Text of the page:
2. Optimise Server Performance – Not all web servers are created equal, and depending on the platform you use for your website, you may need to change your hosting platform. For example, WordPress websites are often better hosted with a service such as Kinsta or WP Engine.
  3. Use a CDN (Content Delivery Network) – Whether you change your hosting or not, it’s a good idea to use a CDN to help distribute your web page as quickly as possible to your users around the world.

After following the above steps, if your pages still take a long time to load, it may be that the website code itself is bloated and badly written. If this is the case, you may need to invest in a new website, but this should be a last resort.

Mobile responsiveness

With an increasing number of users accessing websites on mobile devices, it’s essential for websites to be mobile-responsive. A website audit should evaluate how well the site performs on mobile devices and identify any issues that may affect the mobile user experience.

Google Search Console will alert you if elements of your website are not optimised for mobile devices, such as font sizes not being big enough or buttons being too close to each other.

Speed once again plays an important role when accessing websites from mobile devices, especially if the user is experiencing a poor connection through their provider. Actioning the steps outlined above will help overcome poor performance on mobile devices and boost user satisfaction in the process.

Content quality and relevance

High-quality, relevant content is crucial for engaging users and attracting search engine traffic. An audit should assess the quality, relevance, and effectiveness of a site’s content, identifying opportunities for improvement and optimisation.

Using an SEO audit tool such as the Keyword Gap tool in SEMrush helps you compare your keyword profile with your competitors. Any keywords that your competitors rank for but you do not are an opportunity to create new content that targets potential customers and increases organic traffic.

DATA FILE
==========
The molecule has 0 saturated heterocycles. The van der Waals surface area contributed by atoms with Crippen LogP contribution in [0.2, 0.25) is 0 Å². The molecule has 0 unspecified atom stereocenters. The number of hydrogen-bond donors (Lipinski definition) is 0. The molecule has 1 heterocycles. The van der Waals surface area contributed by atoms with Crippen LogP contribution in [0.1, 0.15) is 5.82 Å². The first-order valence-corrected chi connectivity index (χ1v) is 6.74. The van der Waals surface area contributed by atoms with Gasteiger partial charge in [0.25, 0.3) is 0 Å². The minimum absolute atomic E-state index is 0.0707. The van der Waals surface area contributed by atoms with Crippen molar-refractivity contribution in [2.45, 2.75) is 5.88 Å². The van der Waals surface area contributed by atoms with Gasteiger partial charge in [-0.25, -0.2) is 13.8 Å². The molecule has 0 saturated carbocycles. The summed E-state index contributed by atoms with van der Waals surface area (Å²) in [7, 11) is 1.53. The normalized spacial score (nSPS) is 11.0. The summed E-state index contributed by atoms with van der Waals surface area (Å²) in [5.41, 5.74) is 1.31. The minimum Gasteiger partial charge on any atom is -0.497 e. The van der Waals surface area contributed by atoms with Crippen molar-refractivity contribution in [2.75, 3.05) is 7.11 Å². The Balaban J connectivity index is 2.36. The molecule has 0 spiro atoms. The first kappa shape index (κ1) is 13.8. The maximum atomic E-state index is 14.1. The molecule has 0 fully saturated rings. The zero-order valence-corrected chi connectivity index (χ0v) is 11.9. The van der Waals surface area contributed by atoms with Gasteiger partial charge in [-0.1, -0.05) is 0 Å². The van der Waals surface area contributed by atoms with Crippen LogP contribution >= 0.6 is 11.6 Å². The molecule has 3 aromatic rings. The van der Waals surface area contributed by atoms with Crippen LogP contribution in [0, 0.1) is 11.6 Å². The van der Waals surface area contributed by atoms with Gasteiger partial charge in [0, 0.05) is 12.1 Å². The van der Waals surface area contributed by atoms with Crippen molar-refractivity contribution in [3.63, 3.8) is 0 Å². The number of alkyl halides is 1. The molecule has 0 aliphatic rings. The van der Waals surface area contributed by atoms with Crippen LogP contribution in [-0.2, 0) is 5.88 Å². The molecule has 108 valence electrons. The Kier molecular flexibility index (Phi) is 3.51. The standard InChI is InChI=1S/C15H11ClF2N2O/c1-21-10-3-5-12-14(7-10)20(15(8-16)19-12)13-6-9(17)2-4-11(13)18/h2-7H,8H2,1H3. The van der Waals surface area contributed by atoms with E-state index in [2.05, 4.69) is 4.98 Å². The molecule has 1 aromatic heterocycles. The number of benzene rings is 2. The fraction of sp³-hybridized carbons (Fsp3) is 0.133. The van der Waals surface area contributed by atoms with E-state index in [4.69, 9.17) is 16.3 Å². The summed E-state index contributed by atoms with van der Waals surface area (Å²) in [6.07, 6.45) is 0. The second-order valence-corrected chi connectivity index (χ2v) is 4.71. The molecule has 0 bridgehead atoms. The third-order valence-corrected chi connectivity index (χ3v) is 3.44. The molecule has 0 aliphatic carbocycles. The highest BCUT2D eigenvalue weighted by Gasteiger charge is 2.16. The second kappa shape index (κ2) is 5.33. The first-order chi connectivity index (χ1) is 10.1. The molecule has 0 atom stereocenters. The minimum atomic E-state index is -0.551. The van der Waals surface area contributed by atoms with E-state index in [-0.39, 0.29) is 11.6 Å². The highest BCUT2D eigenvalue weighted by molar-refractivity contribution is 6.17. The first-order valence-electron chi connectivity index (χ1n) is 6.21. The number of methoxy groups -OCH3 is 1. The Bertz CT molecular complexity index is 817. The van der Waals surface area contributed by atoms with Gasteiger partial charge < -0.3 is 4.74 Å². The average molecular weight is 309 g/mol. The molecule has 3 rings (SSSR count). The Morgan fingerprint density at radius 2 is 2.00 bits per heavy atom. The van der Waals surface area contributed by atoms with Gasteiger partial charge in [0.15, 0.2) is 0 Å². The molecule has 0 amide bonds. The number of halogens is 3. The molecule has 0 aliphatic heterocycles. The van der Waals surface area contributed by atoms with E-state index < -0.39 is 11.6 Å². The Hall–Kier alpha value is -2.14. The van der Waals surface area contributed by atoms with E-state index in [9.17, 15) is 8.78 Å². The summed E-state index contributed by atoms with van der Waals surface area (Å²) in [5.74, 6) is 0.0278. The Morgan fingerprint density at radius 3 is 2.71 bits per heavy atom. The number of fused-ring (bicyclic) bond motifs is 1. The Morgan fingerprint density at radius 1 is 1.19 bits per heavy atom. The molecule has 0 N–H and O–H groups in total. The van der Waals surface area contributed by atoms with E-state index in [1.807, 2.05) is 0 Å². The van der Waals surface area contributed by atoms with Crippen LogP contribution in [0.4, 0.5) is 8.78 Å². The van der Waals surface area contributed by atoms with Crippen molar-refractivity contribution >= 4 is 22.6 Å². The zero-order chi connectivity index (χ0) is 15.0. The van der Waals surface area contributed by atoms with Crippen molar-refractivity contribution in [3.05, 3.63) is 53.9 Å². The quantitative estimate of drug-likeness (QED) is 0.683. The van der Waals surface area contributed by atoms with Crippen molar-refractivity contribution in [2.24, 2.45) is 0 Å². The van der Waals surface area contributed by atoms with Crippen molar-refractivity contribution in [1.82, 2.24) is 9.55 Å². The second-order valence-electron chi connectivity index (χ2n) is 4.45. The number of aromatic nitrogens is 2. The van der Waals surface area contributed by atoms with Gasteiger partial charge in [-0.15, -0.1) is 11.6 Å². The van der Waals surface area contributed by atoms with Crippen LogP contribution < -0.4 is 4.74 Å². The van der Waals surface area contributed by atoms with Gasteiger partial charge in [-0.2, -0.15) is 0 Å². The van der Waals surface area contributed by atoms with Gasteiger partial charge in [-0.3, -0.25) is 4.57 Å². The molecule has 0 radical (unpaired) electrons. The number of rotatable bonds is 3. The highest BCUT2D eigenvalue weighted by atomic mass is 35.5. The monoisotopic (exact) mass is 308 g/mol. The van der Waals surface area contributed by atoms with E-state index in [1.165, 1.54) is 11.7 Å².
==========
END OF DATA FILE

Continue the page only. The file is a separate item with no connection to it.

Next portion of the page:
Finally, as part of your SEO website audit, we suggest using RankIQ to optimise old content. RankIQ is a powerful tool for identifying keywords related to any subject that you might be writing about. Just take care not to fall foul of keyword stuffing.

Use RankIQ to optimise old posts

Updating old blog posts, service pages and case studies with more detailed information is a great way to boost relevance in the eyes of your target customer and position your company as an authority within your business sector.

Common Issues Uncovered During a Website Audit

There are several common issues usually uncovered during technical SEO audits, each of which needs to be rectified as a matter of urgency. Think of these as the low-hanging fruit. Problems that can be fixed relatively quickly and immediately contribute to a healthier website in the eyes of search engines.

Broken links

Broken links can negatively impact user experience and SEO performance. A website audit should identify any broken links and recommend strategies for fixing or redirecting them.

Broken links are often classified as follows:

  1. Missing images – Broken image links are quite common. They can happen as a result of someone deleting an image file from the website, a change in URL structure, or filename, or a website migration that might not have transferred all image files to a new server.
  2. Broken links (internal) – Internal linking between web pages is a vital part of any SEO strategy. If a page is deleted or the URL changes, all other pages pointing to that page will suffer from a broken link signal.
  3. Broken links (external) – It may sound strange, but adding links to external websites does have a positive impact on your SEO. If you are writing an article about a particular subject, you should consider including links to third-party information to help add weight to your findings. But sometimes these links break and so you’ll need to fix them.

Fixing broken links is an essential step towards improving the overall health of your website and boosting SEO as a result.

Duplicate content

Duplicate content can confuse search engines and dilute the authority of a website. A website audit should identify any instances of duplicate content and recommend strategies for consolidating or removing duplicate pages.